With winter approaching, New York drivers will face hazardous road conditions. While nobody can control the weather, state and local governments do have a responsibility to keep the roads clear and safe. When they fail to do so, the result is an increase in car accidents and potential legal liability for the state.
“Dangerous Condition” Leads to Fatal Accident
In January 2004, a man was driving on Route 81 in Syracuse. He later described the road conditions as “snowy, wet, and dark with a slippery road surface.” The man passed an SUV as both vehicles headed towards an elevated part of the road. In short succession, the man saw the SUV “slide and go out of control” before heading up a snowbank and “vaulting” straight off the bridge. The man called 911 but it was too late for the SUV driver, who was declared dead on the scene by emergency medical personnel.
The victim's family later sued the state, arguing government snow plow workers created a dangerous condition when they piled the snowbank against the bridge's concrete barrier, thereby rendering it ineffective and enabling the deceased's vehicle to “vault” off the roadway. The New York Court of Claims, which hears personal injury claims against the state, initially dismissed the lawsuit, but in January 2012, the Appellate Division, Fourth Department,reversed, holding that the state “was negligent in creating the dangerous condition by its snow plowing methods.”
On remand to the Court of Claims, the state argued that the victim was partially responsible for the accident, thereby mitigating the state's liability under the law of comparative negligence. The court rejected this claim and ruled the state was “100 percent liable” for the victim's death. The judge entered afinal judgment and damage award of $14.8 million against the state.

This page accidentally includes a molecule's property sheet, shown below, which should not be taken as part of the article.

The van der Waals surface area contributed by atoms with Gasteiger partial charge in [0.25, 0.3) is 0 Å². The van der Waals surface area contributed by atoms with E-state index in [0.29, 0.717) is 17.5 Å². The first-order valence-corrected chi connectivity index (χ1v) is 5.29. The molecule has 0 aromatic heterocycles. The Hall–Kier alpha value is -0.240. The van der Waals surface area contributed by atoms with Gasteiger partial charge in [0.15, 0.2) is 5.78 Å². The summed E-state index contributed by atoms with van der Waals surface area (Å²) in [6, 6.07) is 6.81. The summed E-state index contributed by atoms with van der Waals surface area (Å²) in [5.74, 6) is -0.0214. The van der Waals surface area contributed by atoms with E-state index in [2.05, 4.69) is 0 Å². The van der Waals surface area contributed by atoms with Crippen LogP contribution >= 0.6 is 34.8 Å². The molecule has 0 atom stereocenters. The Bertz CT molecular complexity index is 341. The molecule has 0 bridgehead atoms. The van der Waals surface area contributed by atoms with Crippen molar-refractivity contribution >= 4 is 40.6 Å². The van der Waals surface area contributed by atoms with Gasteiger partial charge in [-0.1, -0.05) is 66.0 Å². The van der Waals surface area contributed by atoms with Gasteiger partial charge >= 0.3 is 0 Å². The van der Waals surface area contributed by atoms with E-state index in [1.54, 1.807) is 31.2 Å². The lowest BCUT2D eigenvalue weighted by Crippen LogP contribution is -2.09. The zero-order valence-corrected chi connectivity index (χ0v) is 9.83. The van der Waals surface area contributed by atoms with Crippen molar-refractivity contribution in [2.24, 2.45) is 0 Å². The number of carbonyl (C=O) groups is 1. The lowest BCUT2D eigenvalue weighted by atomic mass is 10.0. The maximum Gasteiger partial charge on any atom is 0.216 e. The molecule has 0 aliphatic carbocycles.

This time the stateappealed to the Fourth Department, challenging the trial court's findings of no comparative negligence and its calculation of damages. With respect to the former, the Fourth Department found that “the evidence supports the [Court of Claims'] finding that, even if the decedent was negligent in the operation of his vehicle, such negligence would not have resulted in the vehicle leaving the roadway.” Again, the appeals court emphasized that it was the state's negligence in plowing the roadway that caused the victim's death.
As for damages, the Fourth Department determined part of the Court of Claims' award was excessive, at least with respect to the victim's two children. The Court of Claims awarded a total of $4.2 million to the children for past and future “loss of parental care, guidance, and nurturing.” The Fourth Department said this figure “deviates materially from what would be considered reasonable compensation and therefore must be set aside.” Accordingly, the appeals court limited this part of the damage award to $2.9 million.
Need Legal Help Following a Car Accident?Tragic cases like this illustrate the importance of working with an experienced New York personal injury attorney. Accident cases, especially those against the state, are often complex affairs requiring several years of litigation. If you need help following a car accident, contact the offices of Waldhauser & Nisar, LLP, today.